Hippo Manchester
September 1, 2005


   Home Page

   Hippo Nashua

 News & Features



 Columns & Opinions

   Publisher's Note



 Pop Culture




   CD Reviews
   DVD Reviews




   Grazing Guide



   Music Roundup

   Live Music/DJs

   MP3 & Podcasts




 Find A Hippo




   View Classified Ads

   Place a Classified Ad




 Contact Us

   Hippo Staff

   How to Reach The Hippo

Undiscovered (PG-13)
by Amy Diaz

A group of 20somethings makes me want to beat them senseless in the aggravatingly bad Undiscovered.

You know the mall? You know how you hate to go there because of the roaming packs of teenagers and those panhandler-like Nextel salespeople, but that’s where the jeans are so you go? And you’re there and it’s not so bad and you’re able to get in, run your errands and you almost convince yourself that it’s not so bad. But then, you’re at a clothing store maybe or, god forbid, you’ll try to buy coffee or something and the sales person will, in a two-minute encounter, completely embody every horrible stereotype of people a generation younger than you. You know that feeling? Of irritation mingled with disgust mingled with embarrassment due to the realization that you were probably once that bad? That pretty much sums up my state throughout this whole movie.

Except, and I don’t care how many photos of me in tight-rolled jeans and scary bangs you have, I refuse to believe I was ever as glass-splinter-under-your-fingernail painful as Ashlee Simpson. With her big cow-eyes and her faux Pat Benatar haircut and a series of hats, each worse than the previous one, Simpson is a black hole of awfulness that seems to grow over time and suck in more of the movie. Too brunette to play the lead in this achingly amateurish tale of young love, Simpson somehow manages to make her supporting character a shining beacon of godawful even amongst her talentless costars. She turns bad lyrics into noises you would use to torture prisoners, she recites lousy dialogue as though she learned English yesterday, phonetically, and has no idea what she’s saying or where to put the inflection.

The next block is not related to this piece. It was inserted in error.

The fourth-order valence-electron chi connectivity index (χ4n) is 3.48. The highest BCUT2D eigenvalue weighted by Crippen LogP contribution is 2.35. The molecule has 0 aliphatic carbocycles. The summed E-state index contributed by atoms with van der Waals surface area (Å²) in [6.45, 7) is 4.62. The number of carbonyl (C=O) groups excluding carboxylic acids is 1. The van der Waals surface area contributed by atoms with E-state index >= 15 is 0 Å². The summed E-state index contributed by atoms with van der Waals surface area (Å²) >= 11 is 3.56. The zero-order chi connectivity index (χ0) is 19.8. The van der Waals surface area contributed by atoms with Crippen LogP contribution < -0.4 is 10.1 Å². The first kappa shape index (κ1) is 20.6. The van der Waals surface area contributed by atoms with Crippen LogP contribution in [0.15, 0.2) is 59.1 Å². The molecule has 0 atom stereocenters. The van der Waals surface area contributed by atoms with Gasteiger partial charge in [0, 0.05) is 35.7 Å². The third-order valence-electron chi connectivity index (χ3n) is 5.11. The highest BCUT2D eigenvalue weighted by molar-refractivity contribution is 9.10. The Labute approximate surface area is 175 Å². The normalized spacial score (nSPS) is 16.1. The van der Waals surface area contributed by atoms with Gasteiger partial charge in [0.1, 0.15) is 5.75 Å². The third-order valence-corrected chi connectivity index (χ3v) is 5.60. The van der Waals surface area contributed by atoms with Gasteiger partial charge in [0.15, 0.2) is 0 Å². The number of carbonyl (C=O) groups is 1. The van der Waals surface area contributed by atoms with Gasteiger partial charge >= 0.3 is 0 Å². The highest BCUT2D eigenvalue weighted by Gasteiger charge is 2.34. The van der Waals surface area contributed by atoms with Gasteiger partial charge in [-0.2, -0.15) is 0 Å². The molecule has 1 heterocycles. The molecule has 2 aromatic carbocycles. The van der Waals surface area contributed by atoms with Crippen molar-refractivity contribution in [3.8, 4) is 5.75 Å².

On the other hand, perhaps Simpson should be applauded for her crappiness — it is, at least, a performance worthy of note, even if that note is snarky and hate-filled. Pell James and Steven Strait, the movie’s two leads, are forgettable even while they are on screen.  James plays a character I’ll simply call Girl — she’s a model/actress who begins her adventures in New York City. She gets on a subway and first spots Boy (Strait). He gives her his gloves as a sign of everlasting devotion and then the doors close and the train leaves, as does Boy, for Los Angeles.

Two years later, Boy, a singer-songwriter (or, to be more accurate, a “singer-songwriter”), is slaving away as the house band for a small club and Girl is newly arrived in L.A. to try her hand at acting. They meet through horrible mutual friend Ashlee Simpson (who compares Boy to Jeff Buckley meets Elvis Costello — sure, if that person then met a brain-removing injury and a bag of screeching cats). Then they spend the slowest hour-and-20-minute period of my entire life slowly deciding that they should date. Glaciers move faster than these people. Perhaps their romance is stalled by each realizing that the other is dumber than the lead paint chips they clearly ingested as children.

The rancid, worm-infested cherry on the top of this sour, moldy dessert is the presence of Carrie Fisher playing the part of Girl’s agent. Dear god, does she get nothing from all those Princess Leia action figures? Shouldn’t she be able to pay for whatever pricey habit she must have without resorting to this? I can only hope for her sake and for her place in the pop culture pantheon that Undiscovered remains exactly that.